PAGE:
Solon Earl Low
|Leader of the Social Credit Party of Canada|
April 6, 1944 – July 6, 1961
|Preceded by||John Horne Blackmore|
|Succeeded by||Robert N. Thompson|
|Member of Canadian Parliament for Peace River|
June 11, 1945 – March 30, 1958
|Preceded by||John Sissons|
|Succeeded by||Ged Baldwin|
|Member of the Legislative Assembly of Alberta for Warner (1935-1940, 1944-1945)|
|Born||January 8, 1900|
Cardston, Alberta, Canada
|Died||December 22, 1962 (aged 62)|
Shelby, Montana, U.S.
|Resting place||Cardston, Alberta, Canada|
|Political party||Social Credit|
|Spouse(s)||Unknown Name |
Alice Fern Litchfield
Solon Earl Low (January 8, 1900 – December 22, 1962) was a Canadian politician, farmer, teacher, and school principal in the 20th century.
Solon Earl Low was born in Cardston, District of Alberta, Northwest Territories on January 8, 1900 to Sarah Ida (Barber) and James Paton Low. Low's father was a teacher, businessman, and participant in the Constitutional Convention for the State of Utah in 1895.
Low attended Cardston Public schools, then studied education at Calgary Normal College, the University of Alberta and University of Southern California. While at the University of Alberta, he took a lively interest in student activities including debate, basketball and other sports. Following his education he began teaching. He was married twice, the second time to Alice Fren Litchfield, together they had five of his eight children.
Low was elected to the Legislative Assembly of Alberta in the 1935 Alberta general election that swept the Social Credit Party of Alberta to power. Low became provincial treasurer under Premier William Aberhart in 1937. Low brokered an agreement during the 1937 Social Credit backbenchers' revolt to continue the government through a three-month budget while trying to bring Major C. H. Douglas to Alberta. As a Minister, Low introduced Accurate News and Information Act on October 1, 1937, and was passed by the legislature on October 4, 1937, during a marathon session which lasted until 12:30 the next morning. Lieutenant-Governor of Alberta John C. Bowen reserved royal assent until the Supreme Court of Canada evaluated the act's legality. In 1938's Reference re Alberta Statutes, the court found that it was unconstitutional, and it never became law. Low was defeated in 1940 but regained a seat in a by-election in which George Woytkiw resigned for him. Low also held the Minister of Education position in Premier Ernest Manning's government in 1943-1944.
In 1944, he was acclaimed the first national leader of the Social Credit Association of Canada at the party's founding convention. Though there had been a group of Social Credit MPs in parliament since 1935 under the leadership of John Horne Blackmore, the party did not have its first national convention until 1944 at which point the national party was formally founded. He was first elected to the House of Commons in the 1945 federal election. Low represented Peace River, Alberta until he lost his seat, along with every other Social Credit Member of Parliament (MP), in the 1958 federal election. Low retired as party leader in 1961 and became a judge of the juvenile and family court in Lethbridge in 1961. He would die later in 1962.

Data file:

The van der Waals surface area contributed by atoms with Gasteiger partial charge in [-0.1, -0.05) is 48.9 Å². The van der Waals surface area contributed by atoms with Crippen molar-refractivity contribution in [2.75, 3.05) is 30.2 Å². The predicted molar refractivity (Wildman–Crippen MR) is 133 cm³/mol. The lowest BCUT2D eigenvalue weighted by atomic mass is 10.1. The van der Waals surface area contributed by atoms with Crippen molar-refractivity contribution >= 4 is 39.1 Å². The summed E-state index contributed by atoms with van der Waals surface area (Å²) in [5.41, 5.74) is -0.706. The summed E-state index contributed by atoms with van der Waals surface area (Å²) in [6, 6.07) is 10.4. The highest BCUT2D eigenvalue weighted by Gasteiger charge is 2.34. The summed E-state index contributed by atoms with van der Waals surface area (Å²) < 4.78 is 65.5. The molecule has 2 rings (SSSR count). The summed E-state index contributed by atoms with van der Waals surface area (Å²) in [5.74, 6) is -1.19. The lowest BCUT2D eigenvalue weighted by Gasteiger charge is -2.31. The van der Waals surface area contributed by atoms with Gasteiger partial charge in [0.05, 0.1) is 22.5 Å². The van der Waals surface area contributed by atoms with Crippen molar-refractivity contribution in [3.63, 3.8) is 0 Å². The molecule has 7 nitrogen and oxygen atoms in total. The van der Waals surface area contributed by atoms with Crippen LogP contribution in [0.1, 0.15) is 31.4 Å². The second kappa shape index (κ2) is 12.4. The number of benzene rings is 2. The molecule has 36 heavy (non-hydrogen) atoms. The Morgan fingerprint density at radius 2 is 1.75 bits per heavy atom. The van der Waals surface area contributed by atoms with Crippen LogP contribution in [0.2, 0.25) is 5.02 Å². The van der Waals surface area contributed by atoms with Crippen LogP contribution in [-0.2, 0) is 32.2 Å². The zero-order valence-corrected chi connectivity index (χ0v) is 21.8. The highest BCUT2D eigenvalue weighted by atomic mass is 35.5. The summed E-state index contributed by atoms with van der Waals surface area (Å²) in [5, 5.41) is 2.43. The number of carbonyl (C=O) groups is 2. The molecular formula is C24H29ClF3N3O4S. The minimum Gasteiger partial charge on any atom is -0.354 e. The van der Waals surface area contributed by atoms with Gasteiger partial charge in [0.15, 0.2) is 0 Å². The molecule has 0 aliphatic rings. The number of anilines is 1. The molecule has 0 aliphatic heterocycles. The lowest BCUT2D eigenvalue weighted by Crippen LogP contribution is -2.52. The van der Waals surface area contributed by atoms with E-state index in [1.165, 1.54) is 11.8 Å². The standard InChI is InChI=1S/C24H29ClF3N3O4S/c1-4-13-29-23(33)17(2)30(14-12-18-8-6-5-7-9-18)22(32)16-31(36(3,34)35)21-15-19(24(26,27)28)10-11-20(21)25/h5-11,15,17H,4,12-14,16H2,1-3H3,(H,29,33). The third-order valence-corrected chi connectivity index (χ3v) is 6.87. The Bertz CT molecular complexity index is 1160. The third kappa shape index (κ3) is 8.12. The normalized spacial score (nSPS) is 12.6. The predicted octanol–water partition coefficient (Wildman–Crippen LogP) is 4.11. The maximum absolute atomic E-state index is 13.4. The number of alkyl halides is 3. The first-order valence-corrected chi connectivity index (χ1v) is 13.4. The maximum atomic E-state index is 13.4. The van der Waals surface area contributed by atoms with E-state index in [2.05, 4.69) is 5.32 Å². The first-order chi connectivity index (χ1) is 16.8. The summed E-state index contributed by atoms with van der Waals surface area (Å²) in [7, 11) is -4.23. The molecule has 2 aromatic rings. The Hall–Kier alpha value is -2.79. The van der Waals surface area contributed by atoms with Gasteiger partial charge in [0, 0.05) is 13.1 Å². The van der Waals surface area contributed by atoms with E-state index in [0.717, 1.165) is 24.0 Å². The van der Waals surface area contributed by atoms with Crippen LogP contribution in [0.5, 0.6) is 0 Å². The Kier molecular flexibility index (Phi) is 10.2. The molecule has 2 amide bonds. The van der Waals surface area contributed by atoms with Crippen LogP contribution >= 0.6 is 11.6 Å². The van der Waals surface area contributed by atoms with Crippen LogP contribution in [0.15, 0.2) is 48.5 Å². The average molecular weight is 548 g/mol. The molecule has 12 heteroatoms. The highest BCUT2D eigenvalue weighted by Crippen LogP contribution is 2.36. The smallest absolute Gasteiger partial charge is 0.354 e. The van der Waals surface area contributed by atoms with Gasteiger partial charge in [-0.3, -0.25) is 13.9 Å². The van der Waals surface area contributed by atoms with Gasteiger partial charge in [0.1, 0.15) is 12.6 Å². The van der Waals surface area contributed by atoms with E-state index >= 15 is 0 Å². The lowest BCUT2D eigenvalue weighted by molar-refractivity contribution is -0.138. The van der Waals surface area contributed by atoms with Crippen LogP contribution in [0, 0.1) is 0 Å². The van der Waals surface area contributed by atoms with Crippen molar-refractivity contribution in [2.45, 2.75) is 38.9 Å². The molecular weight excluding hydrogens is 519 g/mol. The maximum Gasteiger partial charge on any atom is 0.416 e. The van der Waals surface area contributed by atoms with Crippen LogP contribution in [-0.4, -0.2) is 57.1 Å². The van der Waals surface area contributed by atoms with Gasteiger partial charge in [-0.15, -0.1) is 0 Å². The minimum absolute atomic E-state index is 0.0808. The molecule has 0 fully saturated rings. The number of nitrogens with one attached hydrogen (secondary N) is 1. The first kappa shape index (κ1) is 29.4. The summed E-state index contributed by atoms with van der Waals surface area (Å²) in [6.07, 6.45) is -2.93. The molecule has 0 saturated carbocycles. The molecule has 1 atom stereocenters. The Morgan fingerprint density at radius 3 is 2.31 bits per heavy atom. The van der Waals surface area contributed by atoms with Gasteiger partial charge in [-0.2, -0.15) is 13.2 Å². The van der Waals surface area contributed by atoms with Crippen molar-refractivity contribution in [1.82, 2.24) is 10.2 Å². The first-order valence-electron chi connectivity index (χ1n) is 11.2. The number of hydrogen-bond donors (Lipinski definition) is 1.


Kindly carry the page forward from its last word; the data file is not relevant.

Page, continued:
Low was a member of the Church of Jesus Christ of Latter-day Saints. His family moving to Edmonton in 1937 was a key event in the growth of the church in that city. His wife Alice was the first leader of the young women program in the Edmonton Branch.
Low contributed to Social Credit's reputation for antisemitism by numerous controversial comments. As Alberta treasurer he once said:
In 1947, when Low was federal leader of the Social Credit party, he used a national Canadian Broadcasting Corporation (CBC) broadcast to lambaste "the international power maniacs who aim to destroy Christianity" and the "international gangsters who are day-to-day scheming for world revolution." He also claimed there was a "close tie-up between international communism, international finance, and international political Zionism." Low repudiated anti-Semitism in 1957 after having criticized Canada for not fully supporting Britain and France in the Suez Crisis and having visited the state of Israel.